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Rob Wells, the former surfer turned music exec, was among the first in the industry to cheer Spotify. In an interview with CNET, Wells says that embracing new business models has paid off.
Michael Nash, Warner's outgoing digital chief, says you bet the industry stumbled at times in the digital era but it's pointed in the right direction now: toward the cloud.
E-mail exchanges between SpiralFrog managers and financiers, obtained by CNET News, shed a bit more light on power struggles and frustrations over the company.
Was it the death of LimeWire, lower prices, Adele's skyrocketing popularity, or Amazon's big discount of Lady Gaga that halted a seven-year decline in album sales?
Pandora, the online radio station and music recommendation service, went public today and investors were getting frothy. But the company has too little going for it to justify investment.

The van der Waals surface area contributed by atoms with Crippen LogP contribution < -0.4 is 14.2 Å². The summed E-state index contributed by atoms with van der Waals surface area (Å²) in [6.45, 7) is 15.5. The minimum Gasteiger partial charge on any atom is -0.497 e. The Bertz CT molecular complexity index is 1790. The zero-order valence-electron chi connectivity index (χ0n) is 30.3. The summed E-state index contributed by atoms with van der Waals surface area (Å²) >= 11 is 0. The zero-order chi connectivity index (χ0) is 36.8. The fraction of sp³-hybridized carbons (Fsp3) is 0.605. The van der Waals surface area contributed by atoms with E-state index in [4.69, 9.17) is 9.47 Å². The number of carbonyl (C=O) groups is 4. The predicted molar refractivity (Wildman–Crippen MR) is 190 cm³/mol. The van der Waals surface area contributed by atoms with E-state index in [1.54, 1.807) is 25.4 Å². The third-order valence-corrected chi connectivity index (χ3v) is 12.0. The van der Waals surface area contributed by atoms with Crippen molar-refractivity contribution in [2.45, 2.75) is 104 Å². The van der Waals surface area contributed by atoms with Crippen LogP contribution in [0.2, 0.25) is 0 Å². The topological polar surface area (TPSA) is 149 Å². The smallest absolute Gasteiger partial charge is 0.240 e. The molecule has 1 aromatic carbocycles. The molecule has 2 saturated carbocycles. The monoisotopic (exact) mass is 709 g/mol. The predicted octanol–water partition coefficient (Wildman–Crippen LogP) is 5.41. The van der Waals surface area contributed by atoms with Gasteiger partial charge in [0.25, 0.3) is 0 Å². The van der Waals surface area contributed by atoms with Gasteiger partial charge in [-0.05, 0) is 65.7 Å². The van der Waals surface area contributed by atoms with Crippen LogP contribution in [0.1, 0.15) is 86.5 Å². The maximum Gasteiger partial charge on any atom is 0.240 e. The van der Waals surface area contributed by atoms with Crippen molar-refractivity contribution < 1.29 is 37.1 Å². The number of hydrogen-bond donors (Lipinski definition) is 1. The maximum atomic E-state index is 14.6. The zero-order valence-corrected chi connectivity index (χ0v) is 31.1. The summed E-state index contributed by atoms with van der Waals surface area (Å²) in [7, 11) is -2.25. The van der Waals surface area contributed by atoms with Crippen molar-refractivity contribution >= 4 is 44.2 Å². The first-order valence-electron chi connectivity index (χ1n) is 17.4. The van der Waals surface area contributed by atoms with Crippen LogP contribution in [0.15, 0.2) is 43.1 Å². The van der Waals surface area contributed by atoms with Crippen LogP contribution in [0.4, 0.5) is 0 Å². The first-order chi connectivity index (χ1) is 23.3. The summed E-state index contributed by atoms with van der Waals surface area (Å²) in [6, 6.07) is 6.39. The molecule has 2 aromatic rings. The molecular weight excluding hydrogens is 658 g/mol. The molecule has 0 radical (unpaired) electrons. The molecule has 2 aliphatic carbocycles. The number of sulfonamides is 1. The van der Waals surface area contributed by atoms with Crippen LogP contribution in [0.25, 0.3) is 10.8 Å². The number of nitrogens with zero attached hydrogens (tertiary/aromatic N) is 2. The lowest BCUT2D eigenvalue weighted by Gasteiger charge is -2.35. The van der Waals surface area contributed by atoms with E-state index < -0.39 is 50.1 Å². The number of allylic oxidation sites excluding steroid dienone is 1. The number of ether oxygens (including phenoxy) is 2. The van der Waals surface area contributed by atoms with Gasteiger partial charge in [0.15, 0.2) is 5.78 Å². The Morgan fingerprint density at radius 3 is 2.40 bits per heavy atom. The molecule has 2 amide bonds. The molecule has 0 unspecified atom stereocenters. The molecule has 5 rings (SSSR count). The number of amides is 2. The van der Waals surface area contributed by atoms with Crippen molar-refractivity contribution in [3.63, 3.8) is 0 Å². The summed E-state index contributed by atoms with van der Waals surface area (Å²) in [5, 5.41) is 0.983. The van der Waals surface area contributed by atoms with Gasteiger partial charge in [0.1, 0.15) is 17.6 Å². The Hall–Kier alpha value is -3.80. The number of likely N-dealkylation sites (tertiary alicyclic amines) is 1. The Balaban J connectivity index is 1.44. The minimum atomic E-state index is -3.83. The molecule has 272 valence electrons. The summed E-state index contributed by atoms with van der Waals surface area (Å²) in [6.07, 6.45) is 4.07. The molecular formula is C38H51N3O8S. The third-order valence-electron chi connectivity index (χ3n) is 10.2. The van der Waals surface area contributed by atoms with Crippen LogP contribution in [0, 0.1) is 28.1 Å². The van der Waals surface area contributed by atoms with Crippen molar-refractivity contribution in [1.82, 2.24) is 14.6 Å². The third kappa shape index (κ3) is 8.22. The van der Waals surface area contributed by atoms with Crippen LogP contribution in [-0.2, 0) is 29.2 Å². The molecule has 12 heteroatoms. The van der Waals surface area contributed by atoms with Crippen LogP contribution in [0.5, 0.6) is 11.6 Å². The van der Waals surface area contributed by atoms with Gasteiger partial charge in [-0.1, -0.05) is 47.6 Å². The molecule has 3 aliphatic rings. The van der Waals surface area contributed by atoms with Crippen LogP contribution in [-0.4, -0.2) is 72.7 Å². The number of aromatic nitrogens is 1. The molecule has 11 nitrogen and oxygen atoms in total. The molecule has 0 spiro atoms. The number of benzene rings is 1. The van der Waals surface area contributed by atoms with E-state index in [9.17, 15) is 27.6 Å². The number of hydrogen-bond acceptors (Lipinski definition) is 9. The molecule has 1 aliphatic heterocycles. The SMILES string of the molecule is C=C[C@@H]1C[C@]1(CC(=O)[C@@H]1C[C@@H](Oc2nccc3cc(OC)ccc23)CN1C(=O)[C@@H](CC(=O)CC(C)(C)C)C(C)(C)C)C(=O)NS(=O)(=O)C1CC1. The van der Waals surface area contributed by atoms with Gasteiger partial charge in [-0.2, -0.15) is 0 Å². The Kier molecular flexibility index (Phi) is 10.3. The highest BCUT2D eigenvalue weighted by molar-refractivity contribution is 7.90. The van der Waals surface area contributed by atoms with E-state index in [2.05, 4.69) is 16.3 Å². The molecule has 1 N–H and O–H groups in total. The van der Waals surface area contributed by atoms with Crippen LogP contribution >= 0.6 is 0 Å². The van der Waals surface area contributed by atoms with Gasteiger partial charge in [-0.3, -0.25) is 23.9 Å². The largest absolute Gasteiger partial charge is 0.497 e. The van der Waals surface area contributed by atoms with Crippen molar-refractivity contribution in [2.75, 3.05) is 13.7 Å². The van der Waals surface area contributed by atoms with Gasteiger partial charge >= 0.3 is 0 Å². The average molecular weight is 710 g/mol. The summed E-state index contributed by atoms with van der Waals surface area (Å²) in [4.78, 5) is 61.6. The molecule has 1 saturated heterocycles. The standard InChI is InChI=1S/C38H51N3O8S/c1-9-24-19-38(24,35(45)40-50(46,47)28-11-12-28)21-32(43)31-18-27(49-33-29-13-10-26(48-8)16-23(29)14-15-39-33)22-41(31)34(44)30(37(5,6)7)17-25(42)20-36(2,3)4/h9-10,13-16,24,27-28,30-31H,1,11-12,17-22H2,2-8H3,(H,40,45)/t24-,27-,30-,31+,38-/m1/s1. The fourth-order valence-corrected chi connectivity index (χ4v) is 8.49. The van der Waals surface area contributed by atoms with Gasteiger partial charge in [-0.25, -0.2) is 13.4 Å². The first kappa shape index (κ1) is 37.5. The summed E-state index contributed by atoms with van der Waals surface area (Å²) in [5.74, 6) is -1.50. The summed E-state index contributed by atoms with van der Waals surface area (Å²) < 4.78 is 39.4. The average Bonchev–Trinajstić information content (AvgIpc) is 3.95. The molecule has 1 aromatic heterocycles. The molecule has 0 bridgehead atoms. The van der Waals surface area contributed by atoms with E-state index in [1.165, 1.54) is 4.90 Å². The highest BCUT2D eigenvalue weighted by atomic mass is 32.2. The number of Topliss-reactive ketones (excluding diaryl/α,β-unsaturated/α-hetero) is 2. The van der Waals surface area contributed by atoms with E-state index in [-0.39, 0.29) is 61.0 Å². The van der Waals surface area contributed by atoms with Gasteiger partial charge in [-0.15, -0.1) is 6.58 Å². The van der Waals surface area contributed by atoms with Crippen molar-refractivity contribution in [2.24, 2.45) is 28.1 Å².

For the last year, the European music service has been slowly reducing the amount of free music available to users. Now it has a fresh set of restrictions.
Employees of the online titan have begun using Google Music to help smooth out kinks, music industry sources tell CNET. There's still one nagging problem, though: music licenses.
The company that had trouble paying bills and acquiring licensing rights the past three years has finally penned some deals. The service is expected to launch next week.
After failing to acquire music licenses in the U.S., Spotify has offered major labels more money and agreed to limit its free-music offering.
Google Music's on the way, but talks over unprecedented cloud-music licensing are part of what's delaying a launch. Then comes the really hard part: taking on iTunes.